The common pathogenesis of Alzheimer’s disease and diabetes.
By Renata Trister DO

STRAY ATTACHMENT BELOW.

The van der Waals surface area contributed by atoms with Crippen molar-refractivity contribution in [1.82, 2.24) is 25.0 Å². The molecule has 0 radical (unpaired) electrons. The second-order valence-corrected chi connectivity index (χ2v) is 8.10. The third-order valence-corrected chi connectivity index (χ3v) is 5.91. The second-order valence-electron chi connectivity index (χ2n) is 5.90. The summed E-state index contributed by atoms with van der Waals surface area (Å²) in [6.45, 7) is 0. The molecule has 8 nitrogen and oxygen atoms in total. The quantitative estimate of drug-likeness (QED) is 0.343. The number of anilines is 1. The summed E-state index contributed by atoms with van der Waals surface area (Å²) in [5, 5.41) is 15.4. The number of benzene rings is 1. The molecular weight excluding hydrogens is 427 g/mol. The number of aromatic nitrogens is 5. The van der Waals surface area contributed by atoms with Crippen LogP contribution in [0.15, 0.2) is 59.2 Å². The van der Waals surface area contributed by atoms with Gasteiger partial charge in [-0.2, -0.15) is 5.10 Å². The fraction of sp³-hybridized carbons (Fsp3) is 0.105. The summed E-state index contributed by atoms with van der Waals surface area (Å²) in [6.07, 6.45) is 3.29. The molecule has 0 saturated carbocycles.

Recent studies show new evidence that Alzheimer’s disease and type 2 diabetes share common features in their pathophysiology. Insulin resistance is a characteristic feature of both diseases. Glucose metabolic disorders, related to Alzheimer’s disease, are type 2 diabetes, and pre-diabetes/metabolic syndrome. Based on the common pathophysiology of these two diseases, Alzheimer’s disease is by some called type 3 diabetes. This is yet another example of chronic illnesses that caused by modern diets and lifestyle habits. Diets high in refined carbohydrates lack of sleep and physical activity all contribute to insulin resistance. In the research on dementias, insulin resistance has much documented harmful effects on cognitive function. Insulin-like growth factor also influences cognitive functions. Insulin resistance causes glycation and oxidative stress on the brain. In Alzheimer’s brains, amyloid deposition, hyper-phosphorylation of tau proteins and neurofibrillary tangles, are characteristic features. Amyloid ß is co-secreted in the ß-cells of the pancreas with insulin. Amyloid ß and hyper-phosphorylated tau protein can be found in the Langerhans islets (in autopsy). Amyloid deposits, found in the pancreas and brain are similar. As a result of hyperglycemia, glycation end products cause the development of amyloid plaques, neurofibrillary tangles; these are all typical in Alzheimer’s disease. Hyperglycemia leads to oxidative stress, which plays significant role in the development of both illnesses. Low-grade inflammation is also a significant pathophysiological factor in both disorders. The sources of this inflammation are inflammatory adipo-cytokines, dysbiosis, and metabolic endotoxemia, caused by lipopolysaccharides. Cerebral glucose metabolism is also impaired in Alzheimer’s disease. A reduced presence of insulin and resulting decrease in cerebral glucose metabolism creates an energy crisis in the brain. Neurons are unable to harvest energy and basically starve. In order to conserve energy, these affected neurons degrade axons and dendrites. The retraction of these projections results in damaged synapses and cell communication loss. Symptomatically, this presents as cognitive impairment. Another possible etiology of this glucose deficit is reactive hypoglycemia. Reactive hypoglycemia is low blood glucose that occurs within four hours after eating, especially high glycemic foods. After eating sugary foods, blood glucose levels spike rapidly and become very high. In response insulin is produced. Reactive hypoglycemia results from having too much insulin produced in response to eating, leading to low blood glucose levels. This happens chronically and can be very damaging. During waking hours the symptoms are quickly ameliorated by having another snack. However, consuming sweets at night, this hypoglycemia goes unnoticed and not corrected. This hypoglycemic state continues until you wake up and eat. Consequently cells in the body have an energy deficit. Alzheimer’s disease is a heterogeneous disorder, and as yet there is no effective therapy. Encouraging results have emerged by using intranasal insulin spray. Insulin sensitizers like metformin, have shown some improvements in cognitive functions, mainly in animal experiments. The real breakthrough comes from prevention of both chronic diseases via a healthier life-style. Reducing refined carbohydrates in diet appears essential.